despatch






verb (used with or without object), noun

  1. dispatch.

verb (used with object)

  1. to send off or away with speed, as a messenger, telegram, body of troops, etc.
  2. to dismiss (a person), as after an audience.
  3. to put to death; kill: The spy was promptly dispatched.
  4. to transact or dispose of (a matter) promptly or speedily.

verb (used without object)

  1. Archaic. to hasten; be quick.

noun

  1. the sending off of a messenger, letter, etc., to a destination.
  2. the act of putting to death; killing; execution.
  3. prompt or speedy transaction, as of business.
  4. expeditious performance; promptness or speed: Proceed with all possible dispatch.
  5. Commerce.
    1. a method of effecting a speedy delivery of goods, money, etc.
    2. a conveyance or organization for the expeditious transmission of goods, money, etc.
  6. a written message sent with speed.
  7. an official communication sent by special messenger.
  8. Journalism. a news story transmitted to a newspaper, wire service, or the like, by one of its reporters, or by a wire service to a newspaper or other news agency.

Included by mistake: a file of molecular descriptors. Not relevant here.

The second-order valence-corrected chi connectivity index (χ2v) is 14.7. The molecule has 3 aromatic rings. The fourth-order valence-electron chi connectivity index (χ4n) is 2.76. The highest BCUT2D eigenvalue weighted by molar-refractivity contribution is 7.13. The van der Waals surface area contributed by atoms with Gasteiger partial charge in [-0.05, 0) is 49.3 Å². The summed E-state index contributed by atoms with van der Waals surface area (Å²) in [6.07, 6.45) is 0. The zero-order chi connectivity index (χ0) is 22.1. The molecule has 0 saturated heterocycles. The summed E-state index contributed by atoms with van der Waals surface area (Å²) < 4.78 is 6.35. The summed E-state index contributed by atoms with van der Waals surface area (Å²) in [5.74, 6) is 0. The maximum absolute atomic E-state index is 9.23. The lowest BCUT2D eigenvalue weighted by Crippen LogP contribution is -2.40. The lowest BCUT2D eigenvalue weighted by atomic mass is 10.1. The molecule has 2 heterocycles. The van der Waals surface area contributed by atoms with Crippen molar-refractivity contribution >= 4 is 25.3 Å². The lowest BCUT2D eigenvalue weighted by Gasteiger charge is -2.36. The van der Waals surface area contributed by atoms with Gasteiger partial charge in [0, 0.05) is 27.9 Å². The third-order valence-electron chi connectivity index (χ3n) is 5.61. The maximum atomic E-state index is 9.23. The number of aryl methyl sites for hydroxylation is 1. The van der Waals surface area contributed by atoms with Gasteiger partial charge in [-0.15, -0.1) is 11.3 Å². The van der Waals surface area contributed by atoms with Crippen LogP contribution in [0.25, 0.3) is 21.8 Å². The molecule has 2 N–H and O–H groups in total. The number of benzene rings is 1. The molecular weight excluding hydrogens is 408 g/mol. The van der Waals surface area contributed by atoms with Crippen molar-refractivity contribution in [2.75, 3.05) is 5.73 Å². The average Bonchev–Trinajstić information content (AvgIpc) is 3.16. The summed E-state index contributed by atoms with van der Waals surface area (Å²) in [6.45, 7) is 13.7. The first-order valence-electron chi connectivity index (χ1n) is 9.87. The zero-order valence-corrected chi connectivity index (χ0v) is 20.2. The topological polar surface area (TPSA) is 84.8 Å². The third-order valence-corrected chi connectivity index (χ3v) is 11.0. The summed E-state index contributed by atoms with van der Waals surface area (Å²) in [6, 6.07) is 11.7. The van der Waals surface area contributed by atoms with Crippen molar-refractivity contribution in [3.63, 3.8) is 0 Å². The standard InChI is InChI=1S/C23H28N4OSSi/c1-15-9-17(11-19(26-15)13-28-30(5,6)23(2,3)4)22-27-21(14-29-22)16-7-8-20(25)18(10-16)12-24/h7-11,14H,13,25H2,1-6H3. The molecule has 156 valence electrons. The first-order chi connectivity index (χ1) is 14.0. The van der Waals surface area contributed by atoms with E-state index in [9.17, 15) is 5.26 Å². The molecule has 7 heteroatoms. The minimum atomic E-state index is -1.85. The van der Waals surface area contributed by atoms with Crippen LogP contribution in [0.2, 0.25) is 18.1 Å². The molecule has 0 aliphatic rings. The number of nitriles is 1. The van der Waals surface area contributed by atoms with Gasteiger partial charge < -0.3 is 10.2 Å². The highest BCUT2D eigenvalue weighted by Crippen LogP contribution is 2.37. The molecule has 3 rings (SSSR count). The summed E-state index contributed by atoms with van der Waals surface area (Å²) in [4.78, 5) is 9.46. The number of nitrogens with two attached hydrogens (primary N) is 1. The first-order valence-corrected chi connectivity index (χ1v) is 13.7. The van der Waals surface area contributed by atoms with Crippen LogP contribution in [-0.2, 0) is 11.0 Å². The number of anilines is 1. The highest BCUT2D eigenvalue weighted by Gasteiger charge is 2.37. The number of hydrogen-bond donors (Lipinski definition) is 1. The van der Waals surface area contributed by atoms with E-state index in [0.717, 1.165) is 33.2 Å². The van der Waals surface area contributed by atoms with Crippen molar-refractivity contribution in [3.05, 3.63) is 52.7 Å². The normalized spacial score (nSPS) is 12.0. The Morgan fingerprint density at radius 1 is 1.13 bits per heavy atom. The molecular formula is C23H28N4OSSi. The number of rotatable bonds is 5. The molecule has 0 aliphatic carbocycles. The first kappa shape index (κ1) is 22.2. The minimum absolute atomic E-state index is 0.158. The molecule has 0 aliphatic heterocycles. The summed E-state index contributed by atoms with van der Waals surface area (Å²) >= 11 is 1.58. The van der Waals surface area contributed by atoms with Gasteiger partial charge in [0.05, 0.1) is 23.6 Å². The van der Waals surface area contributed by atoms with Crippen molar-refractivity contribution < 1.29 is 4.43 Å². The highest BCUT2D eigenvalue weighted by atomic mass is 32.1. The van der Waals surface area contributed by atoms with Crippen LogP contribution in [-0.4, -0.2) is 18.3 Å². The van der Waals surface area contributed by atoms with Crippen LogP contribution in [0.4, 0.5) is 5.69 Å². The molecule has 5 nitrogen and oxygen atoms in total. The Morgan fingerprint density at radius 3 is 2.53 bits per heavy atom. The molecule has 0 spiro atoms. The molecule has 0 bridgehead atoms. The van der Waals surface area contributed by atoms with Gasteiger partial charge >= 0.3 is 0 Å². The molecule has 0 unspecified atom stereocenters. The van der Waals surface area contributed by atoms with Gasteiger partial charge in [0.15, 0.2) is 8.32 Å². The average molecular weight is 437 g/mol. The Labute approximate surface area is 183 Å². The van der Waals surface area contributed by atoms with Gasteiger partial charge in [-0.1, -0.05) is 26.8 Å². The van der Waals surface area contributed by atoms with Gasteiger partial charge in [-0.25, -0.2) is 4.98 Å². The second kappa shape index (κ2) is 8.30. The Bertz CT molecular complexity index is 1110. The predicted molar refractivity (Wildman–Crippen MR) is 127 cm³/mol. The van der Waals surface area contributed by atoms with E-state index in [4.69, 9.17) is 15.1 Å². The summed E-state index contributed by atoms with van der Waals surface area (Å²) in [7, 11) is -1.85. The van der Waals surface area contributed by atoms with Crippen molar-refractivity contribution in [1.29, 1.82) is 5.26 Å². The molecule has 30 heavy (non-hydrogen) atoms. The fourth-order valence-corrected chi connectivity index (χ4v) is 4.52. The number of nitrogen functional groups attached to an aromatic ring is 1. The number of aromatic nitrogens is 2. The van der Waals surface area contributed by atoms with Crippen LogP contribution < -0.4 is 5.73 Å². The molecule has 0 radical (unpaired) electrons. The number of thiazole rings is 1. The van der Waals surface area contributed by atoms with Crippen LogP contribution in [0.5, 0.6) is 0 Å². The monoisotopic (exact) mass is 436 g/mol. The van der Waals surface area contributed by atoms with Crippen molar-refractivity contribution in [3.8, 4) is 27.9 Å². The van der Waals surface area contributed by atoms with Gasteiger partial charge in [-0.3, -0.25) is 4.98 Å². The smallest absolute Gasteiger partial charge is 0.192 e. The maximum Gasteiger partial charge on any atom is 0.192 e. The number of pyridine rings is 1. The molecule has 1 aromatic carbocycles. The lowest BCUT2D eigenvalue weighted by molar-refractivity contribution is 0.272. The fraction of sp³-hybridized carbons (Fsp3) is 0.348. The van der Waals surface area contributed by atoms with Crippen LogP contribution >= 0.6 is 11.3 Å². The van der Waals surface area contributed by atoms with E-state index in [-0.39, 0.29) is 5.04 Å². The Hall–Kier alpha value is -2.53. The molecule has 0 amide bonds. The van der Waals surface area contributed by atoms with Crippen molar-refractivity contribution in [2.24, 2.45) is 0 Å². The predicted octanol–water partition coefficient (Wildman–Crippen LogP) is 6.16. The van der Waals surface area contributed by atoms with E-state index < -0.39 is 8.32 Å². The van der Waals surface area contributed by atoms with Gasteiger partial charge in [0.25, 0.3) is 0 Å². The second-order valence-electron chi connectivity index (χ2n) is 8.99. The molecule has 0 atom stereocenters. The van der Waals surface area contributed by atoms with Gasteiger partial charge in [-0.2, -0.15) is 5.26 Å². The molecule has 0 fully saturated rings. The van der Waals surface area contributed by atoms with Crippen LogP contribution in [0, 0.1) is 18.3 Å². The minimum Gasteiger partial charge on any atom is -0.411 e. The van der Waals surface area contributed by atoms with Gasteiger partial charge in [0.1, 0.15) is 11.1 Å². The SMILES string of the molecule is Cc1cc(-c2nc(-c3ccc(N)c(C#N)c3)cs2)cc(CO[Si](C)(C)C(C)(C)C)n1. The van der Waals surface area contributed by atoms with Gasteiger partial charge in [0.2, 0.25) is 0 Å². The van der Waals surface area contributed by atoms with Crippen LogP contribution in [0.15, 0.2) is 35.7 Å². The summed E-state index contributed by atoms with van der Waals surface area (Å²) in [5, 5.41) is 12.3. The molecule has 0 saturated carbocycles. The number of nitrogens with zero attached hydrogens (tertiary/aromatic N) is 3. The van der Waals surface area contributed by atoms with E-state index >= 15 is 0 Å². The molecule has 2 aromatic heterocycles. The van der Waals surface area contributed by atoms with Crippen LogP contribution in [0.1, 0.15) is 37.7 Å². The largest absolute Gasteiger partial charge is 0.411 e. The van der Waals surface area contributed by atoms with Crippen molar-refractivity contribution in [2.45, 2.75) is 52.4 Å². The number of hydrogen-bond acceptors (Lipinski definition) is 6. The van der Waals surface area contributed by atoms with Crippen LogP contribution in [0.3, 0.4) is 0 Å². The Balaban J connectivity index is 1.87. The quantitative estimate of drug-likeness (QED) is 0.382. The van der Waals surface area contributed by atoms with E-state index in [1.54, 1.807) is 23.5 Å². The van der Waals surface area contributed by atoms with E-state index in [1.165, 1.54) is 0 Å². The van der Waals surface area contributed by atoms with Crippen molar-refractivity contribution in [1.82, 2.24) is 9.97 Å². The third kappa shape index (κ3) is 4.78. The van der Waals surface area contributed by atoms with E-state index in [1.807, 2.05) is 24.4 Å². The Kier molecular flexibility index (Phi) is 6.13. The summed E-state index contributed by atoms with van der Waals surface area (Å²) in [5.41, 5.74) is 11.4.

Idioms

  1. mentioned in dispatches, British. honored by being named in official military reports for special bravery or acts of service.

verb

  1. (tr) a less common spelling of dispatch

verb (tr)

  1. to send off promptly, as to a destination or to perform a task
  2. to discharge or complete (a task, duty, etc) promptly
  3. informal to eat up quickly
  4. to murder or execute

noun

  1. the act of sending off a letter, messenger, etc
  2. prompt action or speed (often in the phrase with dispatch)
  3. an official communication or report, sent in haste
  4. journalism a report sent to a newspaper, etc, by a correspondent
  5. murder or execution

18c. variant of dispatch (q.v.), apparently the result of an error in the printing of Johnson’s dictionary.

v.

1510s, “to send off in a hurry,” from a word in Spanish (despachar “expedite, hasten”) or Italian (dispacciare “to dispatch”). For first element, see dis-. The exact source of the second element has been proposed as Vulgar Latin *pactare “to fasten, fix” or *pactiare, or as Latin -pedicare “to entrap” (from Latin pedica “shackle;” see impeach); and the Spanish and Italian words seem to be related to (perhaps opposites of) Old Proven├žal empachar “impede.” See OED for full discussion. Meaning “to get rid of by killing” is attested from 1520s. Related: Dispatched; dispatching. As a noun, from 1540s, originally “dismissal;” sense of “a message sent speedily” is first attested 1580s.

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